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Johns Hopkins Bloomberg School of Public HealthCAAT

Abstract for TestSmart -- Endocrine Disruptors

Perspective on Endocrine Screening and Testing

R. A. Becker
American Chemistry Council, Arlington, VA.

Contemporary toxicity testing methods can provide information applicable to hazard identification of hormonally active agents. Many different types of assays are currently available for evaluating the potential of substances to interact with components of the endocrine system and new techniques are being developed, standardized, and validated to improve sensitivity and specificity for those purposes.

Although the steps involved in hazard identification of hormonally active agents are the same as those for other chemical substances, hazard characterization for these agents presents special challenges in that data sets with varying degrees of complexity must be reviewed and evaluated. A tiered, hierarchical approach is recommended to guide development and utilization of screens and tests for hormonally active agents. Such an approach is structured by the type and quality of data provided by the various screens and tests. Validated screening assays are used to identify substances with hormonal activity and prioritize them for more definitive testing. Validated toxicity testing protocols would then be used to identify and characterize adverse effects caused by alterations in endocrine system function. Technical perspectives pertaining to the development, validation and use of specific screens and tests will be discussed in the presentation. Several key principles underlie such a hierarchical approach to screening and testing for hormonally active substances:

  1. Screens should be short-term, quick and inexpensive assays designed to detect specific hormonal activity:
    1. Screening assays should be based on a discreet mode or mechanism of interaction with the endocrine system.
    2. Apical endpoint measurements can be influenced by non-endocrine factors are more appropriate for inclusion in definitive tests.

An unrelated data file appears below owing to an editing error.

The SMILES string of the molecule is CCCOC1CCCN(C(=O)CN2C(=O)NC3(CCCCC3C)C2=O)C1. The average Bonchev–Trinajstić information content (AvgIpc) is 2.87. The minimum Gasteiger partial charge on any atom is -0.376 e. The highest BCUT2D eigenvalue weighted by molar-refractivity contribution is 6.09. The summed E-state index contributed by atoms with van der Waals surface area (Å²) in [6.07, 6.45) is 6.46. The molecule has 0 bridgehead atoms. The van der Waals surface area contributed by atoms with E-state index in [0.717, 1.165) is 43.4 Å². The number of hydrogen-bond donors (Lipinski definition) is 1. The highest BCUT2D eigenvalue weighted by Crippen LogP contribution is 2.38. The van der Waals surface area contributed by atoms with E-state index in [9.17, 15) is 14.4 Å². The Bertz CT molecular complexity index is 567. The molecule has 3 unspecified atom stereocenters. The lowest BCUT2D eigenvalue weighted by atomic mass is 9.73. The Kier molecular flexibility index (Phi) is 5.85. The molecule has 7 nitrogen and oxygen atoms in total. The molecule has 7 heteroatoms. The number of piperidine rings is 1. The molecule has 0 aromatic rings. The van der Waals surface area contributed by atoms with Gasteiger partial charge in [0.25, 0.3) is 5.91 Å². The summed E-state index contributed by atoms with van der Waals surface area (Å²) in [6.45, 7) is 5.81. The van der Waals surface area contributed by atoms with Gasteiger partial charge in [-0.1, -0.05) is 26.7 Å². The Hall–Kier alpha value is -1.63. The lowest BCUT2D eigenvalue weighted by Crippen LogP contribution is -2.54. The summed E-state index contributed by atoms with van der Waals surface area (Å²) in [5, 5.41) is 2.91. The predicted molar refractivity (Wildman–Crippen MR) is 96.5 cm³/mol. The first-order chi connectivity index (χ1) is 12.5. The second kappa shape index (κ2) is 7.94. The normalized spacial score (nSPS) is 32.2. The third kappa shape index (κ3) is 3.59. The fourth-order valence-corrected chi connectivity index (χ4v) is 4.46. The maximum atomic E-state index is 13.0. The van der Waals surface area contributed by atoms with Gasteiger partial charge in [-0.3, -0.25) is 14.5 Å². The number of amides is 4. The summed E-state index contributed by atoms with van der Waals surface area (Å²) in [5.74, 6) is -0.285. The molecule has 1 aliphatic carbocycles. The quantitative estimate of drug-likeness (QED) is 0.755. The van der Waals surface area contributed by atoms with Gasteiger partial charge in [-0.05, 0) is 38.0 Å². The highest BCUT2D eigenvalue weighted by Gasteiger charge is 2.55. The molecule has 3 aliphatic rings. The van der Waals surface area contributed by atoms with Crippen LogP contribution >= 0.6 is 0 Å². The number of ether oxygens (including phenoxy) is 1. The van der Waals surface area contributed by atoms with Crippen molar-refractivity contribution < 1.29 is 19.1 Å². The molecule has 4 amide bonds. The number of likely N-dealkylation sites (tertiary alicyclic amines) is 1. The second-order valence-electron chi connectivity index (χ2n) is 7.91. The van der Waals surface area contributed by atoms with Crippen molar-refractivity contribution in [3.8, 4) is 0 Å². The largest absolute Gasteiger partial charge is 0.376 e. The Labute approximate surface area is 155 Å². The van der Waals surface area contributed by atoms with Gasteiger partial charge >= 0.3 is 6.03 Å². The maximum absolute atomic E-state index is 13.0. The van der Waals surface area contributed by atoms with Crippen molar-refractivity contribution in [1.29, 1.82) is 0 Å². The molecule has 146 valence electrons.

2. Longer-term in vivo assays (e.g., multi-generation reproduction studies) should be employed to identify adverse effects using relevant, apical endpoints. Dose-response characterization should also be a goal of such tests.
  3. Hazard identification and risk characterization should rely primarily on the results of definitive tests.

Validated alternatives to animal testing are not presently available for every type of toxicity test. Research to reduce, refine or replace the need for laboratory animals needs to continue. When animal testing is necessary, the use of laboratory animals should follow guidelines for humane treatment and the number of animals minimized to greatest extent practicable without compromising the scientific integrity of the method. Reliance on laboratory animals can be minimized by:

  • Standardizing and validating all new and refined screens and tests - both animal and non-animal
  • International harmonization of guidelines and mutual acceptance of data
  • Tiered testing approaches that use results-based prioritization to focus testing on chemicals of greatest concern, thus reducing the total amount of testing
  • Using hazard and exposure data to prioritize substances for further testing thereby making more efficient use of resources, including laboratory animals
  • Integrating various chemical evaluation initiatives and, when scientifically valid, grouping chemicals with similar characteristics, reducing duplication of testing

Evaluating the results of screens and tests for hormonal activity requires a weight of evidence framework. A weight of evidence evaluation for hormonally active agents begins with an assessment of the relevance, reliability and significance of each individual study in the data set. Then the data from all relevant studies is integrated. This includes the assessment of the overall adequacy and concordance of the data set:

  • higher quality studies are given more weight than lower quality studies;
  • longer-term definitive tests outweigh or supercede screening assays;
  • substances with inadequate data sets may become a high priority for development of additional screening or testing data;
  • where there is a lack of concordance in the overall data set, decisions should be based on the preponderance of available data; in certain cases, additional new screening or testing data using validated methods may need to be developed to resolve conflicting information;
  • substances that have adequate and concordant data sets can proceed to risk assessment and risk management processes as appropriate.

With respect to reporting transparency, it is important to recognize the significance of Good Laboratory Practices (GLPs). Extensive documentation, monitoring, auditing, and quality assurance are integral parts of the GLP process. Therefore, data on individual animals and endpoints that are presented in a GLP report are extremely likely to be accurate, both in terms of their measurement and in the fidelity of the transcription from the original data entry into a notebook or spreadsheet to a report. Although some studies may not be conducted under GLP regulations, the weight given the study should be increased if GLPs have been followed.